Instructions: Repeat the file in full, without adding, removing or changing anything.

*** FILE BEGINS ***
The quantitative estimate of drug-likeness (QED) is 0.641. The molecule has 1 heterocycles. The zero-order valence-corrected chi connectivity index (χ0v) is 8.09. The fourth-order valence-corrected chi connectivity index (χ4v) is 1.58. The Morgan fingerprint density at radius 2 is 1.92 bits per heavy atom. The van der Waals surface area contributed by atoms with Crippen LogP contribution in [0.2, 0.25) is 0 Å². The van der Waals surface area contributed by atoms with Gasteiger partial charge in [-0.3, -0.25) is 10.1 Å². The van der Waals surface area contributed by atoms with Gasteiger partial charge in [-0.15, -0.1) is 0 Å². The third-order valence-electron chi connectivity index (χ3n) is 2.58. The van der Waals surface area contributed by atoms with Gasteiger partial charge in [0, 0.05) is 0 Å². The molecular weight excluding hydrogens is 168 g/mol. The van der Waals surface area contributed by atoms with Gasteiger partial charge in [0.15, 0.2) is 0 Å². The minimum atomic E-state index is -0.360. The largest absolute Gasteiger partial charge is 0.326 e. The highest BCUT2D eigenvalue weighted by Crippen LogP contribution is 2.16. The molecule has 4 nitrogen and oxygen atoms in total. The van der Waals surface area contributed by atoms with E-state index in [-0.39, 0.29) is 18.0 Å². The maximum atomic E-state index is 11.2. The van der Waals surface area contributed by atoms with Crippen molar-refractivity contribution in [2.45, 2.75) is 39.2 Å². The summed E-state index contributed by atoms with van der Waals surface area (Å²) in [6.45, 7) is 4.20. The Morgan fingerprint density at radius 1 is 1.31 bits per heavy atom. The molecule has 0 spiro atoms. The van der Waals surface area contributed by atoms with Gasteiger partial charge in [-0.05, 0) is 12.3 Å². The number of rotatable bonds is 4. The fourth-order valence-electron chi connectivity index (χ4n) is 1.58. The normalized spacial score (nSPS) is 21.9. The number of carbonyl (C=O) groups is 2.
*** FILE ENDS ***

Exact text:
The quantitative estimate of drug-likeness (QED) is 0.641. The molecule has 1 heterocycles. The zero-order valence-corrected chi connectivity index (χ0v) is 8.09. The fourth-order valence-corrected chi connectivity index (χ4v) is 1.58. The Morgan fingerprint density at radius 2 is 1.92 bits per heavy atom. The van der Waals surface area contributed by atoms with Crippen LogP contribution in [0.2, 0.25) is 0 Å². The van der Waals surface area contributed by atoms with Gasteiger partial charge in [-0.3, -0.25) is 10.1 Å². The van der Waals surface area contributed by atoms with Gasteiger partial charge in [-0.15, -0.1) is 0 Å². The third-order valence-electron chi connectivity index (χ3n) is 2.58. The van der Waals surface area contributed by atoms with Gasteiger partial charge in [0, 0.05) is 0 Å². The molecular weight excluding hydrogens is 168 g/mol. The van der Waals surface area contributed by atoms with Gasteiger partial charge in [0.15, 0.2) is 0 Å². The minimum atomic E-state index is -0.360. The largest absolute Gasteiger partial charge is 0.326 e. The highest BCUT2D eigenvalue weighted by Crippen LogP contribution is 2.16. The molecule has 4 nitrogen and oxygen atoms in total. The van der Waals surface area contributed by atoms with E-state index in [-0.39, 0.29) is 18.0 Å². The maximum atomic E-state index is 11.2. The van der Waals surface area contributed by atoms with Crippen molar-refractivity contribution in [2.45, 2.75) is 39.2 Å². The summed E-state index contributed by atoms with van der Waals surface area (Å²) in [6.45, 7) is 4.20. The Morgan fingerprint density at radius 1 is 1.31 bits per heavy atom. The molecule has 0 spiro atoms. The van der Waals surface area contributed by atoms with Gasteiger partial charge in [-0.05, 0) is 12.3 Å². The number of rotatable bonds is 4. The fourth-order valence-electron chi connectivity index (χ4n) is 1.58. The normalized spacial score (nSPS) is 21.9. The number of carbonyl (C=O) groups is 2.